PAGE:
Posted By Claire on September 30, 2013
On this day in history, 30th September 1544, King Henry VIII returned to England after his victory in Boulogne. The French forces had surrendered on 13th September after a siege which had lasted from 19th July. Edward Hall records the campaign in his chronicle:
“The fourtene day of July the kynges maiestie in his royall persone passed the ses from Douer to Calis, and the six and twentie day encamped him selfe before Bolleyn, on the north syde within lesse then halfe a myle of the toune where his grace remayned tyll the toune was surrendered vnto his maiestie: the which toune he so sore assauted & so beseged with suche aboundance of greate ordinaunce that neuer was there a more valiauter assaute made, for besyde the vndermyning of the castel, tower and walles, the toune was so beaten withe ordinaunce that there was not left one house whole therein: & so sore was laied to the charge of the Frechmen that after the kyng had assauted theim by the space of a moneth, thei sent furth of the toune to the kyng two of their chief captaynes, called Mounsire Semblemound, & Mounsire de Haies, whiche declared that the chief capitayne of the toune with his retinew was conteted to delyuer the toune vnto his grace, so that they might passe with bag and baggage, which request the kynges maiestie, mercifully grauted theim. And so on the next day, the duke of Suffolke rode into Bullein, to who in the kynges name, they deliuered the keyes of the toune. And at after none departed out of Bulleyn al the Frenchmen. The nober of the men of warre, that wer strong and galaunt, that came out of the toune, were of horsemen, lxvii. of footmen, xv. C.lxiii. of Gonners viii.C. of hurte menne. lxxxvii. of women and chyldren. xix.C.xxvii. So there was in al that came oute of the toune, foure thousand, foure hundred, fiftie and foure, beside a great nomber of aged, sicke and hurt persones, that was not able to go furth of the toune. The last person y came furth, was Monsire de Veruine, grand capitaine of the Toune, which when he approched nere the place, wher the king stode, he alighted from his horse, and came to the king. And after he had talked with hym a space, the kyng toke him by the hand, and he reuerently kneling vpon his knees, kyssed his hande, and afterwarde mounted vpon hys horse and so departed.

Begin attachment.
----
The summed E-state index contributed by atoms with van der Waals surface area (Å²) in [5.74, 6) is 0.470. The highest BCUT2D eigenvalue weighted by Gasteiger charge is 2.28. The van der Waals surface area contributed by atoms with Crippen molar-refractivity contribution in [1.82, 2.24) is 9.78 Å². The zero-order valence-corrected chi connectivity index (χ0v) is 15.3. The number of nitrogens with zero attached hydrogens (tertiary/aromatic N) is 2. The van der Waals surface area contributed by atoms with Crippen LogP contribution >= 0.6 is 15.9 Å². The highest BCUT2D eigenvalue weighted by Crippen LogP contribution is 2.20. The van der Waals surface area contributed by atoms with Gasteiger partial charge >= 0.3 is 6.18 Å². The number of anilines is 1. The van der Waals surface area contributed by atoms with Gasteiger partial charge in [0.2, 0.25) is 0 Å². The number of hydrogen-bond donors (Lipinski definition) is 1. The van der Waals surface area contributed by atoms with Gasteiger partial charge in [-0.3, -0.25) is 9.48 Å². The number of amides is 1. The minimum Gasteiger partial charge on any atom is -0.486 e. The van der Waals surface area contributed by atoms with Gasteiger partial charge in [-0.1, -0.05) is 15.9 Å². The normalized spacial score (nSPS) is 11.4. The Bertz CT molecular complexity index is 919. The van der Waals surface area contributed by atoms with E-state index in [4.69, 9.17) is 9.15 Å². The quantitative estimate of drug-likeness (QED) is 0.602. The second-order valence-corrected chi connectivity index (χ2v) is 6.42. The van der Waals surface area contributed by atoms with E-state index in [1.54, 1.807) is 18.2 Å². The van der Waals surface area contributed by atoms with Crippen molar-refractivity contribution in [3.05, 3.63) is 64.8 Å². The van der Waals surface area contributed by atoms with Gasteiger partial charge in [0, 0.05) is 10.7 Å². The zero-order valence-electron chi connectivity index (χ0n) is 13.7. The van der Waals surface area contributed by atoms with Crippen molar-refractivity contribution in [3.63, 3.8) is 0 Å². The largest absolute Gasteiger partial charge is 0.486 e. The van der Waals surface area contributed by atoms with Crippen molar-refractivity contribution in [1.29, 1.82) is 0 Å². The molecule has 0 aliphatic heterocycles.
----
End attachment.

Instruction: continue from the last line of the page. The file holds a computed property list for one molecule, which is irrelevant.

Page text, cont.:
The. xviii. day, the kinges highnes hauyng the sworde borne naked before him, by the Lorde Marques Dorset, like a noble and valyaunt conqueror rode into Bulleyn, and the Trompetters standyng on the walles of the toune, sounded their Trompettes, at the time of his entring, to the great comfort of al the kynges true subjectes, thesame beholdyng. And in the enteryng there met him the duke of Suffolk, and deliuered vnto him the keyes of the toune, and so he roade toward his lodgyng, which was prepared for him, on the South side of the toune. And within two dayes after, the kyng rode about al the toune, within the walles, and then commaunded that our Lady Church of Bullein, should be defaced and plucked doune, where he appoynted a Mout to be made, for the greate force and strength of the toune.
When the kyng had set all thinges ther in suche ordre, as to hys wisdom was thought best, he returned into England, to the great rejoysynge of al hys louyng subjectes.”
It hadn’t quite been Agincourt, but Henry VIII was triumphant.
Note: A tip for reading old spelling like this is to read it aloud. Also, “u”s and “v”s are often interchangeable and “y”s are used instead of “i”s, hence “hauyng” is “having”. Hope that helps!
Note also that Boulogne is spelled different ways in the same passage – Bolleyn, Bullein and Bulleyn. This is because there was no standardized spelling at the time. It was the same with “Boleyn”.
Notes and Sources
- Hall, Edward. Hall’s Chronicle, p861-862 – You can read Hall’s Chronicle at http://openlibrary.org/books/OL7060976M/Hall%27s_chronicle